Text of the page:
Capitol Ideas

Work continues at many levels toward an acceptable budget bill


This past week saw the House finally take up the issue of the 2009 budget modifications. We have a duty to balance the issues and balance the budget.

We dealt with the governor?s proposal, the Senate Ways and Means Committee proposal, the final Senate bill, the House Appropriations Committee bill, and finally, the amended House proposal.

By the time the governor proposed her budget modifications, it was grossly out-of-balance and inaccurate. It had to be modified and more cuts made?circumstances had already changed in our economy.

Trying to swallow information is like drinking from a fire hose


When I first arrived in Topeka for the legislative session, one of the legislators referred to the legislative process as trying to drink from a fire hose. Well, I now understand fully what that feels like!

We?re being fed so much information so quickly we cannot gulp it all in, so we learn to prioritize?to study and digest our own committees? work first, the issues of the upcoming week second, and then fill in the spare moments.

I?m getting better at that.

I?d like to say thanks to all of you who have contacted me this past week. I appreciate your input and questions, and I especially appreciate your kind words about this column.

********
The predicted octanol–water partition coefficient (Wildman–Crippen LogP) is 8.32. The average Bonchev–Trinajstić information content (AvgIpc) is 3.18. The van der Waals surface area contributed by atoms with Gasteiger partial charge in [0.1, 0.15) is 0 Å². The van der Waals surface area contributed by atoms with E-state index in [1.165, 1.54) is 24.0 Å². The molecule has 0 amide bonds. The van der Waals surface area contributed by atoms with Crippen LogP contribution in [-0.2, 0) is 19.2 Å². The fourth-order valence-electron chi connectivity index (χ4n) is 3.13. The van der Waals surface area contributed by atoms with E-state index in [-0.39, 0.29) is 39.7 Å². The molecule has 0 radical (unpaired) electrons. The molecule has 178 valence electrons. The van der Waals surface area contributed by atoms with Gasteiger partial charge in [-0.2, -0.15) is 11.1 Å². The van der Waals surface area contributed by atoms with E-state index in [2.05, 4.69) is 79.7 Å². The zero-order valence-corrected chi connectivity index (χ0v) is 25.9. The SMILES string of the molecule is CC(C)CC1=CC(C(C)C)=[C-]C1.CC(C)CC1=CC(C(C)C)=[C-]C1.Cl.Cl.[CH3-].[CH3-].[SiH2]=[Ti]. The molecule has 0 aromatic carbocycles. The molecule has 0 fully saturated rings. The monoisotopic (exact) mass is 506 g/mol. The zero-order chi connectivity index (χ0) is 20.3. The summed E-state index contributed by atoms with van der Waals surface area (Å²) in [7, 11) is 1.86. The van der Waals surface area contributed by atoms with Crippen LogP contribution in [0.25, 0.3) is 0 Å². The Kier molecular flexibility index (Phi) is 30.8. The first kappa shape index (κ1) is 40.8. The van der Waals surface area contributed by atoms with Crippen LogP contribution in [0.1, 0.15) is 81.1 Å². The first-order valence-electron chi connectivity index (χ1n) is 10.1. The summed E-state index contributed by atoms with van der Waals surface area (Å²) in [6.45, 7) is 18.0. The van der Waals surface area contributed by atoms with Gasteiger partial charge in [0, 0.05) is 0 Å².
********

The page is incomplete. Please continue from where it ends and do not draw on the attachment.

I hope you all find it helpful. That is its purpose. These are challenging times, and the more Kansas citizens know and understand the better off Kansas will be.

Where would you cut state’s $220 million


Let me set up the dilemma facing the Kansas Legis?lature.

Kansas is a cash-basis state and cannot constitutionally spend in the red. Period. The end of the current fiscal year (or spending year) is June 30 and we must right the ship by then.

When Gov. Kathleen Sebelius presented her budget modifications Jan. 13, Kansas had about a $220 million problem. If receipts from taxes are slow in January through June, the $220 million grows.

We have massive cuts to make to balance the current budget, and then we work on a new budget for the next spending year, which starts July 1.

In practice, the Legislature cuts a broad department budget; the executive branch determines what piece of its programs and employees get cut, but the legislative dilemma is still the same.

Some folks don?t want bud?gets cut; they are in denial about the problem. We have no choice but to cut spending now. The question for us in Topeka is: What departments do we cut, and how much? Do we cut all budgets across the board? Do we cut some budgets more than others? There is no easy solution from my vantage point.

Budget not the only issue at stake


The 2009 legislative session officially began at 2 p.m. Monday, Jan. 12. It was a brief session on the floor as we were officially sworn in; we then listened to remarks from House leadership.

On Monday night, the governor presented her State of the State Address in the House Chamber. In her speech she said that she would not raise taxes, and that was essentially all Gov. Kathleen Sebelius had to say about the budget.

The following day she released her budget recommendations?which included what could end up to be a local tax increase by up to $142.7 million.